Excel Quick Subtotals Tip
January 15, 2019
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When you add a title to a chart, it might show generic text, such as "Chart Title". You could type new text in the title, but I like to use this trick to create a dynamic chart title.
For example, here's how to make a chart title change, based on what's selected in a pivot table report filter:
See the step-by-step video, and written instructions, on my Contextures blog.
And if you need to make complex charts, take a look at Jon Peltier's Excel Charting add-in.
After you create a named Excel table, you can click the Total Row check box on the Design tab. Excel automatically puts a Subtotal formula into the last column of the total row, to show a sum or count of the items in that column.
Excel uses the SUBTOTAL function in the total row, because it only shows the total for items that are visible after applying a filter.
Instead of using the Total Row check box, you can type a formula in the row directly beneath the table. In the next screen shot, I typed an AGGREGATE formula in cell C9 -- it has more functions and options than SUBTOTAL.
When you press Enter, an option button appears, and you can put the formula in the Total Row, or choose one of the other locations.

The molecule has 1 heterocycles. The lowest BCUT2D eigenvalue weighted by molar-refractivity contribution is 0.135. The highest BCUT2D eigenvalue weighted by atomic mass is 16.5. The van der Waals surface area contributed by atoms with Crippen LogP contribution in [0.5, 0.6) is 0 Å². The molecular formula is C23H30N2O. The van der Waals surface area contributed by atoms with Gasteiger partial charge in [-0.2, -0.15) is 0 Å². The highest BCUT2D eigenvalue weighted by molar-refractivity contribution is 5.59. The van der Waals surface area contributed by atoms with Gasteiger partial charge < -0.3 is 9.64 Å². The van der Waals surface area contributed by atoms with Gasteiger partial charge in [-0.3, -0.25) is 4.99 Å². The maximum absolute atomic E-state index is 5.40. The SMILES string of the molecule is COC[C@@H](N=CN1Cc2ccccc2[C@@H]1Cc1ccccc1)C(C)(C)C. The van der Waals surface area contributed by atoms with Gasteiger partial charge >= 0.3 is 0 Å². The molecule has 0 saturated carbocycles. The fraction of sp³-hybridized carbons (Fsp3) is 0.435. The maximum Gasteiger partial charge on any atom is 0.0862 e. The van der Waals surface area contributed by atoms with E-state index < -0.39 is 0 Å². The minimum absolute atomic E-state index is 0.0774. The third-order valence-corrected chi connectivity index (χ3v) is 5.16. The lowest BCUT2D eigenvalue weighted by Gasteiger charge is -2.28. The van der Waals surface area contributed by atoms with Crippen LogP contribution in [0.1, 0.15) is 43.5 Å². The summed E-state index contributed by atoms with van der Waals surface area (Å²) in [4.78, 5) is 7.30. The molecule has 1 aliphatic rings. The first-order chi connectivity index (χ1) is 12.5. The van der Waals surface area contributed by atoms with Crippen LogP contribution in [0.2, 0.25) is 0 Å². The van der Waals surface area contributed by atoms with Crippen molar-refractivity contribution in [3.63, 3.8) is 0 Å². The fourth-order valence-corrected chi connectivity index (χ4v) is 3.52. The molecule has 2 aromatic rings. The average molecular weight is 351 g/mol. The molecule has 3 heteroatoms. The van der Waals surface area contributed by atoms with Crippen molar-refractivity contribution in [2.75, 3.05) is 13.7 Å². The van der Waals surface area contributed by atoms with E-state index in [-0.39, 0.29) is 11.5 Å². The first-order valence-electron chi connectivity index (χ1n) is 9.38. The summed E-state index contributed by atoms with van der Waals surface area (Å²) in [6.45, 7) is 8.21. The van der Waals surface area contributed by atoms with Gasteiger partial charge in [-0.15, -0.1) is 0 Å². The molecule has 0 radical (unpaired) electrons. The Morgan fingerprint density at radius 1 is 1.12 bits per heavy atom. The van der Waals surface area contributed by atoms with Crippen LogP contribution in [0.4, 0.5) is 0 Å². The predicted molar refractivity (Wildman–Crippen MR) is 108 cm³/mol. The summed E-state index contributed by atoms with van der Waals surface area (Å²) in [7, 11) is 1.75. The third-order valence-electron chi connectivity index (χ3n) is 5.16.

Here are a few Excel articles that you might find useful or interesting.
Excel Tips - There's a lively discussion on Reddit - What Excel formula or tool has had the greatest impact on your Excel use? I didn't see anything offensive, but as always with Reddit, read at your own discretion. (Level - All)
Data Viz - Ann K Emery looks back at Data Viz in 2018, and makes predictions for 2019. I agree with her wish to use larger fonts! (Level - All)
Our basement is like a dusty technology museum, with boxes of mysterious cables, chargers for ancient devices, outdated hardware and decades-old software. Last week, I opened this box, and found the disks and manuals for Symantec's Q & A database software. It's version 4 for DOS, dated 1991.
Sales and support for Q & A ended in 1998, but some of my clients kept their databases going for years after that. Eventually (and reluctantly), most of them were converted to Microsoft Access databases. Did you ever use Q & A?
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That's it for this week! If you have any comments or questions, send me an email.
Last updated: January 11, 2019 4:21 PM